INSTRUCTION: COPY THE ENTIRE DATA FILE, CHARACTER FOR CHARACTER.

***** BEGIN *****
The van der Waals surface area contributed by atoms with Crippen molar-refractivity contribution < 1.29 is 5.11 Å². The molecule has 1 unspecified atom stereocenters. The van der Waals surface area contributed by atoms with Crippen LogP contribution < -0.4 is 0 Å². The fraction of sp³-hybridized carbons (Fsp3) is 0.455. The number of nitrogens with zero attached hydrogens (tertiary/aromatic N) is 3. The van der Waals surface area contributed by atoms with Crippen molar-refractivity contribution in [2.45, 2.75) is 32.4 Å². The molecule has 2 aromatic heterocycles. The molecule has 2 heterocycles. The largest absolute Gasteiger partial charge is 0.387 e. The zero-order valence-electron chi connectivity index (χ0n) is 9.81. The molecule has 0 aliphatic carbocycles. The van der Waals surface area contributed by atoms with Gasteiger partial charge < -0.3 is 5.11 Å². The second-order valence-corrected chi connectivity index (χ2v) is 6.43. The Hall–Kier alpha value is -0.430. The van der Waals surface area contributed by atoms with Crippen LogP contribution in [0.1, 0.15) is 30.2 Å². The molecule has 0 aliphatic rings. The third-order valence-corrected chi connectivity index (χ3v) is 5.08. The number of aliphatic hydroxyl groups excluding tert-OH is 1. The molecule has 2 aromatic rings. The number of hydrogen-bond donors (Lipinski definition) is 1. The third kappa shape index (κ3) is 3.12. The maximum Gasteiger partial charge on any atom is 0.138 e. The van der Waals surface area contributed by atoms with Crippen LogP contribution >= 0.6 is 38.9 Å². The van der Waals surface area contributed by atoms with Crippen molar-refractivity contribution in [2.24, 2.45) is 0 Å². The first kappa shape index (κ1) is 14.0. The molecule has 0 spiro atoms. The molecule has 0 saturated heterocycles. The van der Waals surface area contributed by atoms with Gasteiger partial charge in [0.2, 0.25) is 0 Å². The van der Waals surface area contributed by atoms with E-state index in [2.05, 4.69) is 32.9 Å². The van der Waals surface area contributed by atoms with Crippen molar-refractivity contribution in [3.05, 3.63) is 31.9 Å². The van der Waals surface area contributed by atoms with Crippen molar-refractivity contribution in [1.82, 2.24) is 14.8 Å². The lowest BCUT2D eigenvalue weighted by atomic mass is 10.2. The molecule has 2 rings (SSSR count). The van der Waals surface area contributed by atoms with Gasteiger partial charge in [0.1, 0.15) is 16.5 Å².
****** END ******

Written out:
The van der Waals surface area contributed by atoms with Crippen molar-refractivity contribution < 1.29 is 5.11 Å². The molecule has 1 unspecified atom stereocenters. The van der Waals surface area contributed by atoms with Crippen LogP contribution < -0.4 is 0 Å². The fraction of sp³-hybridized carbons (Fsp3) is 0.455. The number of nitrogens with zero attached hydrogens (tertiary/aromatic N) is 3. The van der Waals surface area contributed by atoms with Crippen molar-refractivity contribution in [2.45, 2.75) is 32.4 Å². The molecule has 2 aromatic heterocycles. The molecule has 2 heterocycles. The largest absolute Gasteiger partial charge is 0.387 e. The zero-order valence-electron chi connectivity index (χ0n) is 9.81. The molecule has 0 aliphatic carbocycles. The van der Waals surface area contributed by atoms with Gasteiger partial charge < -0.3 is 5.11 Å². The second-order valence-corrected chi connectivity index (χ2v) is 6.43. The Hall–Kier alpha value is -0.430. The van der Waals surface area contributed by atoms with Crippen LogP contribution in [0.1, 0.15) is 30.2 Å². The molecule has 0 aliphatic rings. The third-order valence-corrected chi connectivity index (χ3v) is 5.08. The number of aliphatic hydroxyl groups excluding tert-OH is 1. The molecule has 2 aromatic rings. The number of hydrogen-bond donors (Lipinski definition) is 1. The third kappa shape index (κ3) is 3.12. The maximum Gasteiger partial charge on any atom is 0.138 e. The van der Waals surface area contributed by atoms with Crippen LogP contribution >= 0.6 is 38.9 Å². The van der Waals surface area contributed by atoms with Crippen molar-refractivity contribution in [2.24, 2.45) is 0 Å². The first kappa shape index (κ1) is 14.0. The molecule has 0 spiro atoms. The molecule has 0 saturated heterocycles. The van der Waals surface area contributed by atoms with Gasteiger partial charge in [0.2, 0.25) is 0 Å². The van der Waals surface area contributed by atoms with E-state index in [2.05, 4.69) is 32.9 Å². The van der Waals surface area contributed by atoms with Crippen molar-refractivity contribution in [3.05, 3.63) is 31.9 Å². The van der Waals surface area contributed by atoms with Crippen molar-refractivity contribution in [1.82, 2.24) is 14.8 Å². The lowest BCUT2D eigenvalue weighted by atomic mass is 10.2. The molecule has 2 rings (SSSR count). The van der Waals surface area contributed by atoms with Gasteiger partial charge in [0.1, 0.15) is 16.5 Å².